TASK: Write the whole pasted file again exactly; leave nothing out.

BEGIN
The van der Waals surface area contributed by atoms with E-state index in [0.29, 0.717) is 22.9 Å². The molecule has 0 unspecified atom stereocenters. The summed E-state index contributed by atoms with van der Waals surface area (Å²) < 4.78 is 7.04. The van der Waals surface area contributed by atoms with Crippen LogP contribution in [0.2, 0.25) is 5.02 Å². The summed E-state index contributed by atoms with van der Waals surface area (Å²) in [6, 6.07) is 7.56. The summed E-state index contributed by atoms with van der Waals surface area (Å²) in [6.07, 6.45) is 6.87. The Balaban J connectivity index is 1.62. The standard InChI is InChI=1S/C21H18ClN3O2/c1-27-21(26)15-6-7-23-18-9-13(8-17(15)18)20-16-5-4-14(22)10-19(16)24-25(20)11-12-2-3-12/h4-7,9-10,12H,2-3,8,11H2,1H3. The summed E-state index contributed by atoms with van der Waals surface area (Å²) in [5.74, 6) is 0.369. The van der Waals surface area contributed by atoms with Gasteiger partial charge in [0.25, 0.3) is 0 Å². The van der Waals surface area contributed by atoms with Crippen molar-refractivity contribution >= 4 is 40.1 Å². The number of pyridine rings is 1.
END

The van der Waals surface area contributed by atoms with E-state index in [0.29, 0.717) is 22.9 Å². The molecule has 0 unspecified atom stereocenters. The summed E-state index contributed by atoms with van der Waals surface area (Å²) < 4.78 is 7.04. The van der Waals surface area contributed by atoms with Crippen LogP contribution in [0.2, 0.25) is 5.02 Å². The summed E-state index contributed by atoms with van der Waals surface area (Å²) in [6, 6.07) is 7.56. The summed E-state index contributed by atoms with van der Waals surface area (Å²) in [6.07, 6.45) is 6.87. The Balaban J connectivity index is 1.62. The standard InChI is InChI=1S/C21H18ClN3O2/c1-27-21(26)15-6-7-23-18-9-13(8-17(15)18)20-16-5-4-14(22)10-19(16)24-25(20)11-12-2-3-12/h4-7,9-10,12H,2-3,8,11H2,1H3. The summed E-state index contributed by atoms with van der Waals surface area (Å²) in [5.74, 6) is 0.369. The van der Waals surface area contributed by atoms with Gasteiger partial charge in [0.25, 0.3) is 0 Å². The van der Waals surface area contributed by atoms with Crippen molar-refractivity contribution >= 4 is 40.1 Å². The number of pyridine rings is 1.